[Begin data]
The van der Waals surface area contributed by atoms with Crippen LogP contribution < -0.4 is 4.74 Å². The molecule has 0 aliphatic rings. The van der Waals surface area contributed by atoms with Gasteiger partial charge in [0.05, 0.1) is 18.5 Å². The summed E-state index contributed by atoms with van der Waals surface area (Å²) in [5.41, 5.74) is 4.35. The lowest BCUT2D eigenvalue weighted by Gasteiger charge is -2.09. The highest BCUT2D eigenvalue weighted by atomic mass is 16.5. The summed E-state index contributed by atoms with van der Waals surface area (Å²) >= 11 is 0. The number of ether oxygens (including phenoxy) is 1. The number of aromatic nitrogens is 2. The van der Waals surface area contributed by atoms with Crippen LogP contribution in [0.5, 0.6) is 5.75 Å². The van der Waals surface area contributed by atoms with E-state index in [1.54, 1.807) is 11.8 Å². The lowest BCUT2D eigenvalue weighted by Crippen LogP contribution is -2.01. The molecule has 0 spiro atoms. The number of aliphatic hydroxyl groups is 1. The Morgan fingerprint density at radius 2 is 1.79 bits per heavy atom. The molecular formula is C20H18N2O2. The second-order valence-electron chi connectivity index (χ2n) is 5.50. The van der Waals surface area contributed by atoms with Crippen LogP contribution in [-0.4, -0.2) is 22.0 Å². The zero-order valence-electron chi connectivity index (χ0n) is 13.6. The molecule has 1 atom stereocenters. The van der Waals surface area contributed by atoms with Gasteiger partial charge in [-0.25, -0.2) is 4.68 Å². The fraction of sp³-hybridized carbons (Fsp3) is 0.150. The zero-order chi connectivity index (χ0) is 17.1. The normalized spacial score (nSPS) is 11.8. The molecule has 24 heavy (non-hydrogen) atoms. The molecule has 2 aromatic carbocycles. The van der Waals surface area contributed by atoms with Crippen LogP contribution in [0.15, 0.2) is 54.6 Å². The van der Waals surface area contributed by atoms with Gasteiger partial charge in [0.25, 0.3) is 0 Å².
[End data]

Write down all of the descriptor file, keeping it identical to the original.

The van der Waals surface area contributed by atoms with Crippen LogP contribution < -0.4 is 4.74 Å². The molecule has 0 aliphatic rings. The van der Waals surface area contributed by atoms with Gasteiger partial charge in [0.05, 0.1) is 18.5 Å². The summed E-state index contributed by atoms with van der Waals surface area (Å²) in [5.41, 5.74) is 4.35. The lowest BCUT2D eigenvalue weighted by Gasteiger charge is -2.09. The highest BCUT2D eigenvalue weighted by atomic mass is 16.5. The summed E-state index contributed by atoms with van der Waals surface area (Å²) >= 11 is 0. The number of ether oxygens (including phenoxy) is 1. The number of aromatic nitrogens is 2. The van der Waals surface area contributed by atoms with Crippen LogP contribution in [0.5, 0.6) is 5.75 Å². The van der Waals surface area contributed by atoms with E-state index in [1.54, 1.807) is 11.8 Å². The lowest BCUT2D eigenvalue weighted by Crippen LogP contribution is -2.01. The molecule has 0 spiro atoms. The number of aliphatic hydroxyl groups is 1. The Morgan fingerprint density at radius 2 is 1.79 bits per heavy atom. The molecular formula is C20H18N2O2. The second-order valence-electron chi connectivity index (χ2n) is 5.50. The van der Waals surface area contributed by atoms with Crippen LogP contribution in [-0.4, -0.2) is 22.0 Å². The zero-order valence-electron chi connectivity index (χ0n) is 13.6. The molecule has 1 atom stereocenters. The van der Waals surface area contributed by atoms with Gasteiger partial charge in [-0.25, -0.2) is 4.68 Å². The fraction of sp³-hybridized carbons (Fsp3) is 0.150. The zero-order chi connectivity index (χ0) is 17.1. The normalized spacial score (nSPS) is 11.8. The molecule has 24 heavy (non-hydrogen) atoms. The molecule has 2 aromatic carbocycles. The van der Waals surface area contributed by atoms with Crippen LogP contribution in [0.15, 0.2) is 54.6 Å². The van der Waals surface area contributed by atoms with Gasteiger partial charge in [0.25, 0.3) is 0 Å².